Blackbirdan online journal of literature and the artsSpring 2021  Vol. 20  No. 1
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translation from Danish by Marilyn Nelson

Putting a Letter in the Mailbox
from Vejen går gennem luften (The path leads through the air)
Denmark: Gladiator, 2017

It’s Monday morning, a week has passed since Bjorn was here, and when I stick my hand in between the two top buttons of my raincoat, I can feel the letter. It’s thin, with sharp corners. It sits under my blouse close to my heart, and every time I move, with every step I take down the narrow streets on the way to the mailbox, it jabs into me: that I am alone. That yesterday was Sunday and what a mild autumn sun, what a thousand-colored leaves could have floated through the air. But gray upon gray, it didn’t float, the last leaves were fallen, it blew and rained just like today.

As I closed the street door behind me a few minutes ago and walked out into the dark street, I caught a glimpse of the glow of a cigarette between the trees. The neighbor stood and smoked at the corner of his house under the eaves. He coughed. Tobacco cough, I thought. As if it’s trying to dig itself deeper into his chest. Good morning, I mumbled. Even if I had never spoken to him, and I didn’t hear if he answered. There’s no one else on the street yet. The streetlights flutter in the dark mirrors of puddles, the only place with lights on is the bakery. And under the sound of the water in the gutter I can hear my own sloshing steps.

I’ve been up since five-thirty. The room was cold, the dark stood outside of the window like a sack of coal, and there wasn’t a sound in the house, only the rain falling on the roof. Without eating I wrapped my quilt around me and sat at the desk. The black branches stood behind me, they stretched over to the knuckles in my hand, which trembled so much I could hardly hold the fountain pen to write Bjorn’s name. Four consonants, one single vowel, five brittle little letters that felt their way out of the pen nib’s daddy longlegs stilts onto the paper.

In the whole week that had passed, I had been in a bubble. Alone with my empty hands, alone with my rage and my stiff, distraught mouth which is under my smile. And outside of the bubble were the class hours and the teachers who every day sat at their desks and talked or stood at the board and wrote, as if we were all made out of words. Outside of the bubble were free time and all the other students in my classes, who chatted and joked and laughed. Outside of the bubble were the Tuesday evening choir, the extra-credit gymnastics on Wednesday, the lecture association on Friday and the breakfasts with Adda and Lotte, where we meet every other morning for extra mental arithmetic practice before class. And outside of the bubble, farthest away, was Bjorn. He had written that he was completely busy with preparations for his trip, and that he had bought theater tickets for when I could come, and that it was raining in Copenhagen.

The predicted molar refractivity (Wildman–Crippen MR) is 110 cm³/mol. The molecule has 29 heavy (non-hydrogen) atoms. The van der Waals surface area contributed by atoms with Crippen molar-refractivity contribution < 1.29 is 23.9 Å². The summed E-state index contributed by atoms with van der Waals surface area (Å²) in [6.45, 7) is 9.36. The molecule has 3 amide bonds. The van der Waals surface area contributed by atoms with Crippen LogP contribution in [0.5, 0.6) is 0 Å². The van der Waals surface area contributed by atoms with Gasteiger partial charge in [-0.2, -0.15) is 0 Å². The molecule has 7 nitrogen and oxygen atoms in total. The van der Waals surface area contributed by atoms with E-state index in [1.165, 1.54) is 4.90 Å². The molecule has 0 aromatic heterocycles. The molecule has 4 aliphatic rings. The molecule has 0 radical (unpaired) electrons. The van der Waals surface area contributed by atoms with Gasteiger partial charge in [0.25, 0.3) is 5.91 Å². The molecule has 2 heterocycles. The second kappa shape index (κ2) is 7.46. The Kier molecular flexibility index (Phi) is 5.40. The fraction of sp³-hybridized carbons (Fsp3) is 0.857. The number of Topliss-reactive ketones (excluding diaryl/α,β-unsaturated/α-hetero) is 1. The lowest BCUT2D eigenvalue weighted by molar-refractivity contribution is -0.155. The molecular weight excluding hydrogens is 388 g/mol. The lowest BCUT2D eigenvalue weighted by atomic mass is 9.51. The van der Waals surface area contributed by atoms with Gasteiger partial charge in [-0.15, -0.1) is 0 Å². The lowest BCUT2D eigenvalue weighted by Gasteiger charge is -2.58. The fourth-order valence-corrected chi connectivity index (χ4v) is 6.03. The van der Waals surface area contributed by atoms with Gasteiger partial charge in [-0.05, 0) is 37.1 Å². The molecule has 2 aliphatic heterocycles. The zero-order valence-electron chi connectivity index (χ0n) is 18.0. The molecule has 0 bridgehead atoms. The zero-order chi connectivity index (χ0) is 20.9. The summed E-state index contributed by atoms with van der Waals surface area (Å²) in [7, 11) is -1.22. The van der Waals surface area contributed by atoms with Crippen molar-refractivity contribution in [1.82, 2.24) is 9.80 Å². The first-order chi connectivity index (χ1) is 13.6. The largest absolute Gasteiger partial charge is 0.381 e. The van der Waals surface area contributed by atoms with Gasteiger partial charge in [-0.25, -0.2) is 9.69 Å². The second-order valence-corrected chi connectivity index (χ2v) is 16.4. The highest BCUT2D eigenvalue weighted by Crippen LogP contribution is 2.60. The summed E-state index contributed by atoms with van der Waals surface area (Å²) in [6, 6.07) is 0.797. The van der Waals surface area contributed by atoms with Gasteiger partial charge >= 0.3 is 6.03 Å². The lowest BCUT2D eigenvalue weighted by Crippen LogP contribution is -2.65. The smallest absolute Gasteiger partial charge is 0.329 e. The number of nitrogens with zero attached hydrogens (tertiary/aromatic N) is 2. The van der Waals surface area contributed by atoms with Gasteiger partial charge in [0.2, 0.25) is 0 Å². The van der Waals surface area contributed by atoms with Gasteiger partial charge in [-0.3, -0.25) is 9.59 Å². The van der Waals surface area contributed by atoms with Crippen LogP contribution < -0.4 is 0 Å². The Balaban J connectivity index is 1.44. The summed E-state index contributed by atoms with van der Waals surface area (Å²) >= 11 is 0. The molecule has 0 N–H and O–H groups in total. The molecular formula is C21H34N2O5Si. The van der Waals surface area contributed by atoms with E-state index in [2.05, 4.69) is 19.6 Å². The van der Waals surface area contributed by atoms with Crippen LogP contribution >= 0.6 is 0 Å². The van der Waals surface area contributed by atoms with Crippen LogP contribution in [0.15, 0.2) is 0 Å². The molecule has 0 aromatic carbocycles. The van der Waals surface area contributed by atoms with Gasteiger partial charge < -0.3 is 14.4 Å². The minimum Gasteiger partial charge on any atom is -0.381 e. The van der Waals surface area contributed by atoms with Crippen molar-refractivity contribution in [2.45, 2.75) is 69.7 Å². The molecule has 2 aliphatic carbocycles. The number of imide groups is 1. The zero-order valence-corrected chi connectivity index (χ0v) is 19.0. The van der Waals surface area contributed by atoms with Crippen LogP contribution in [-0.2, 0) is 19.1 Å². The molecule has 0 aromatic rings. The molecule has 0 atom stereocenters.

Theater tickets?

He might as well throw them in the trash can, and now that I stand here under the streetlight in front of the post office and have fished the letter out, the rain has stopped. I look at the name and address on the white envelope, I look right through the envelope, I look right in at the three small sentences, which have been inside me and have become more and more clear to me since last Sunday, when I stood a long time looking at the bus’s back lights. Three small splintering sentences, which I should have been able to say, and which have come out now:

I know I promised to wait.

But I’m sorry I made that promise.

Don’t write to me.

And the rest of the story is that I let go of the letter and hear a little thump. The irretrievable sound of the bottom of the mailbox rumbles in my ears like a thunderbolt. And then I turn around and run, it’s almost light, my rubber boots blow ahead of me through the puddles.  

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